Thursday, February 05, 2004

Been reflecting about how frequently Americans use the word "hatred" in political contexts these days - the Bushites keep repeating that liberals/foreigners all "hate America" "hate Bush" "hate freedom" etc, call Palestinians "hate-crazed", say Islamic fundamentalist terrorism is all about "hating Americans"... And I've also read some anti-war sites saying Americans should start to "hate" Bush for what he's done to the economy, for sending American troops to fight an unnecessary war, etc. etc.

To me this sounds strange and somehow shocking, it's not the kind of political language/climate I'm used to... I find it disquieting.

In Italy, "hate" isn't part of the political vocab: we use a lot of mockery, sarcasm, insults too, sometimes quite vicious ("sewer-rats" etc. ) ... but I've never heard the word "hate" - we usually say we "STRONGLY CONDEMN" something we disapprove of, say it's "a very grave error", "a perversion of democracy" or whatever, then go on to explain why. We'll say a politician/country is acting in an "unworthy" manner, that his/its behaviour is "shameful" ... "repulsive" et etc...but we don't use the word "HATE".. don't see or feel things in those terms. Same goes for NZ - in politics (national and international) we talk in terms of disapproval, not hatred.

The point being that the"judgement > disapproval > decision to oppose" sequence is a rational process which STAYS rational, but what seems to be insinuating its way into US politics seems more like a "judgement > anger > hatred" sequence - i.e. a sequence that starts off as apparently "rational", then totally abandons the rational sphere for that of passionate, irrational emotion..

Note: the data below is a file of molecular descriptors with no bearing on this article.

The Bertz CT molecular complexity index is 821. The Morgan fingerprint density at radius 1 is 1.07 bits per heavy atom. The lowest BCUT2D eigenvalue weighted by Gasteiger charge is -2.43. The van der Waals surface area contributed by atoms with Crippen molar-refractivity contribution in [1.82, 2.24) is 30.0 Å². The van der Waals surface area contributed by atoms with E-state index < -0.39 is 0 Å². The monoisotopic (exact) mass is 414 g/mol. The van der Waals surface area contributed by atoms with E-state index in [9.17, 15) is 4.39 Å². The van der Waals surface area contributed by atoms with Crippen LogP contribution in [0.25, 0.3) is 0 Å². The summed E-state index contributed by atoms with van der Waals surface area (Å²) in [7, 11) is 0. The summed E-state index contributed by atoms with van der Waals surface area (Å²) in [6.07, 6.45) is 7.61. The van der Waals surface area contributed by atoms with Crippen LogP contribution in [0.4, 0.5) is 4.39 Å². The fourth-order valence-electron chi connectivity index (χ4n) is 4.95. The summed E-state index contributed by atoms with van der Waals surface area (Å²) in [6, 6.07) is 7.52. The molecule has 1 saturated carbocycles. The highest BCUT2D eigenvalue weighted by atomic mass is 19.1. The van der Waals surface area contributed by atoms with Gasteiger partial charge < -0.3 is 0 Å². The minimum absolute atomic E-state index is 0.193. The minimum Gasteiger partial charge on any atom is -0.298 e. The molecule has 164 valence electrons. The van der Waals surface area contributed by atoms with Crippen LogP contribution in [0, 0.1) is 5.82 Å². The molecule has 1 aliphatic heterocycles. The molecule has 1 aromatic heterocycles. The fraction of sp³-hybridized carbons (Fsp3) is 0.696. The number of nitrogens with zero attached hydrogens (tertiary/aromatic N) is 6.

So what comes after hatred... what's the next step, the culmination, the outlet for such states of hostile passion? Can all that hate really find adequate expression in anything as (let's be honest) tiresome/pain-in-ass-boring as normal political activism?? - Or does it naturally seek its most "appropriate" psychological release through some form of extreme violence??

Organized extreme violence = war - and irrational collective outbreaks of hatred produce mob violence - and also "berserker" warrior gangs (which is what soldiers degenerate into when they "freak out").

But for honesty's sake, I must admit that the rational side of the rational/irrational coin can also have a very dark side. In the years when Italy was devastated by political violence with terrorism from both far-right and far-left, "hatred" was NOT what it was about, it was NOT hatred that inspired those criminal acts, but various kinds of delirious "theorems". So the killing was NOT emotional, it was ... dutiful??? impersonal?? I mean, it seems those shootings/bombings were considered "necessary" but with no emotion even when targetting "enemy" politicians such as Aldo Moro - i t was all the result of a skewed analysis, a cold intellectual delirium.

Basically this was a "covert-op" or "military" mentality, an amateur version of the CIA /KGB and THEIR "cold war" theorems/theories - each murderous action carefully calculated not as an end in itself, but to create the desired political repercussions.

Incidentally, I think ALL "covert-ops" including non-state warfare aka "terrorism" operate in this same psychological mode ... the mentality is not emotional but one of impersonal "dedication" to the cause, i.e. not hatred but belief that the action is a "necessary sacrifice" for a final "good". a "national good" if the cause is national, a "universal good" if it's ideological /universal - which I think includes fanatical religious sects that split off from universal religions, including (as far as we know) Al Quaeda in relation to Islam??

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